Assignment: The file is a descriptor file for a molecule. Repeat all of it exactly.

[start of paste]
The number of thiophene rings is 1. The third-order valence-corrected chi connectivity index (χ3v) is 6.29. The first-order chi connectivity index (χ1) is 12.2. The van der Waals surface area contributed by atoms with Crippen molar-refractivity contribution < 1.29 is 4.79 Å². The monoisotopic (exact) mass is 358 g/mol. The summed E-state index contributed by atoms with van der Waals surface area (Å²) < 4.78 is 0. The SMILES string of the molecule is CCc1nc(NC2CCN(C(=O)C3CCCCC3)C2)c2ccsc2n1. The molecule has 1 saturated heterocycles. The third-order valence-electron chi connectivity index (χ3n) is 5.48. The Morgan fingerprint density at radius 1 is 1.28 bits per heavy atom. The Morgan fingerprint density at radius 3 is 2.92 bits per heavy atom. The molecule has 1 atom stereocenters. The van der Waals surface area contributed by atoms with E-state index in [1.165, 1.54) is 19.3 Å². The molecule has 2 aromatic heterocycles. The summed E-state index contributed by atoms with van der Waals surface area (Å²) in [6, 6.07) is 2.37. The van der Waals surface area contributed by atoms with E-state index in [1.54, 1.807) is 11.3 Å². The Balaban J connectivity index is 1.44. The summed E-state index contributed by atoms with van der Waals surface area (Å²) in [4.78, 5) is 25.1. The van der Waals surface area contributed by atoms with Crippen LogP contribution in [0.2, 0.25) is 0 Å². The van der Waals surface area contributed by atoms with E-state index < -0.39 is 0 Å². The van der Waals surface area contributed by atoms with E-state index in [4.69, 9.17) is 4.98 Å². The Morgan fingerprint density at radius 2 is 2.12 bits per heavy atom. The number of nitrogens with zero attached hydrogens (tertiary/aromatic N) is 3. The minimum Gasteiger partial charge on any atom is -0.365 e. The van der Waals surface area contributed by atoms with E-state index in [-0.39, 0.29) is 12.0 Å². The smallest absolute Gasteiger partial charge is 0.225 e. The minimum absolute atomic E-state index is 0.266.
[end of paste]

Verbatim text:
The number of thiophene rings is 1. The third-order valence-corrected chi connectivity index (χ3v) is 6.29. The first-order chi connectivity index (χ1) is 12.2. The van der Waals surface area contributed by atoms with Crippen molar-refractivity contribution < 1.29 is 4.79 Å². The monoisotopic (exact) mass is 358 g/mol. The summed E-state index contributed by atoms with van der Waals surface area (Å²) < 4.78 is 0. The SMILES string of the molecule is CCc1nc(NC2CCN(C(=O)C3CCCCC3)C2)c2ccsc2n1. The molecule has 1 saturated heterocycles. The third-order valence-electron chi connectivity index (χ3n) is 5.48. The Morgan fingerprint density at radius 1 is 1.28 bits per heavy atom. The Morgan fingerprint density at radius 3 is 2.92 bits per heavy atom. The molecule has 1 atom stereocenters. The van der Waals surface area contributed by atoms with E-state index in [1.165, 1.54) is 19.3 Å². The molecule has 2 aromatic heterocycles. The summed E-state index contributed by atoms with van der Waals surface area (Å²) in [6, 6.07) is 2.37. The van der Waals surface area contributed by atoms with E-state index in [1.54, 1.807) is 11.3 Å². The Balaban J connectivity index is 1.44. The summed E-state index contributed by atoms with van der Waals surface area (Å²) in [4.78, 5) is 25.1. The van der Waals surface area contributed by atoms with Crippen LogP contribution in [0.2, 0.25) is 0 Å². The van der Waals surface area contributed by atoms with E-state index < -0.39 is 0 Å². The van der Waals surface area contributed by atoms with E-state index in [4.69, 9.17) is 4.98 Å². The Morgan fingerprint density at radius 2 is 2.12 bits per heavy atom. The number of nitrogens with zero attached hydrogens (tertiary/aromatic N) is 3. The minimum Gasteiger partial charge on any atom is -0.365 e. The van der Waals surface area contributed by atoms with E-state index in [-0.39, 0.29) is 12.0 Å². The smallest absolute Gasteiger partial charge is 0.225 e. The minimum absolute atomic E-state index is 0.266.